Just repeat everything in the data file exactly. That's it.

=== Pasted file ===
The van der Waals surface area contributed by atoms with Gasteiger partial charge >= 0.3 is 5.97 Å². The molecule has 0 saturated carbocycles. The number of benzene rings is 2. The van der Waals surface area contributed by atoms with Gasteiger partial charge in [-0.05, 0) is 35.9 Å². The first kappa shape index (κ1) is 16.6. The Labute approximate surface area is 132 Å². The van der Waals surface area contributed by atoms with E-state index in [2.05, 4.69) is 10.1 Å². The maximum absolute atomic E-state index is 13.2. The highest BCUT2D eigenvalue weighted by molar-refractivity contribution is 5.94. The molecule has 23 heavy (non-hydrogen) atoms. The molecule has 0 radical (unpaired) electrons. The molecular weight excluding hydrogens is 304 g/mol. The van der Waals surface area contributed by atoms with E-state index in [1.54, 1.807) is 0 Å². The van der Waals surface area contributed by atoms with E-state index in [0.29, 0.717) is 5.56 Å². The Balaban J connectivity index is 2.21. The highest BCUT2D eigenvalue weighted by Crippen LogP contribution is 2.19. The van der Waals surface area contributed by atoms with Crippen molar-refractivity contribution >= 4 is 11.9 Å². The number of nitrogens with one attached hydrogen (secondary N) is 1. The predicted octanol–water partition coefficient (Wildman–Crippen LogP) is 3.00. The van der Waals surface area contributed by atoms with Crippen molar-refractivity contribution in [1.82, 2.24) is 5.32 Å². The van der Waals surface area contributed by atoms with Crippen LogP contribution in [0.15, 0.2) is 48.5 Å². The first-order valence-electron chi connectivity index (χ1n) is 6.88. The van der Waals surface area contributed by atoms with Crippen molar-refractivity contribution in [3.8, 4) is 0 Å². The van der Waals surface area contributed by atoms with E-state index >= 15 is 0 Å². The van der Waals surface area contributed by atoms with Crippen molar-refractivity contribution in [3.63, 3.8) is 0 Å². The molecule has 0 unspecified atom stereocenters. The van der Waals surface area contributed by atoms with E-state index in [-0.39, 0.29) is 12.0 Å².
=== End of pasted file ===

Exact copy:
The van der Waals surface area contributed by atoms with Gasteiger partial charge >= 0.3 is 5.97 Å². The molecule has 0 saturated carbocycles. The number of benzene rings is 2. The van der Waals surface area contributed by atoms with Gasteiger partial charge in [-0.05, 0) is 35.9 Å². The first kappa shape index (κ1) is 16.6. The Labute approximate surface area is 132 Å². The van der Waals surface area contributed by atoms with E-state index in [2.05, 4.69) is 10.1 Å². The maximum absolute atomic E-state index is 13.2. The highest BCUT2D eigenvalue weighted by molar-refractivity contribution is 5.94. The molecule has 23 heavy (non-hydrogen) atoms. The molecule has 0 radical (unpaired) electrons. The molecular weight excluding hydrogens is 304 g/mol. The van der Waals surface area contributed by atoms with E-state index in [1.54, 1.807) is 0 Å². The van der Waals surface area contributed by atoms with E-state index in [0.29, 0.717) is 5.56 Å². The Balaban J connectivity index is 2.21. The highest BCUT2D eigenvalue weighted by Crippen LogP contribution is 2.19. The van der Waals surface area contributed by atoms with Crippen molar-refractivity contribution >= 4 is 11.9 Å². The number of nitrogens with one attached hydrogen (secondary N) is 1. The predicted octanol–water partition coefficient (Wildman–Crippen LogP) is 3.00. The van der Waals surface area contributed by atoms with Crippen molar-refractivity contribution in [1.82, 2.24) is 5.32 Å². The van der Waals surface area contributed by atoms with Crippen LogP contribution in [0.15, 0.2) is 48.5 Å². The first-order valence-electron chi connectivity index (χ1n) is 6.88. The van der Waals surface area contributed by atoms with Crippen molar-refractivity contribution in [3.8, 4) is 0 Å². The van der Waals surface area contributed by atoms with E-state index >= 15 is 0 Å². The van der Waals surface area contributed by atoms with Crippen molar-refractivity contribution in [3.63, 3.8) is 0 Å². The molecule has 0 unspecified atom stereocenters. The van der Waals surface area contributed by atoms with E-state index in [-0.39, 0.29) is 12.0 Å².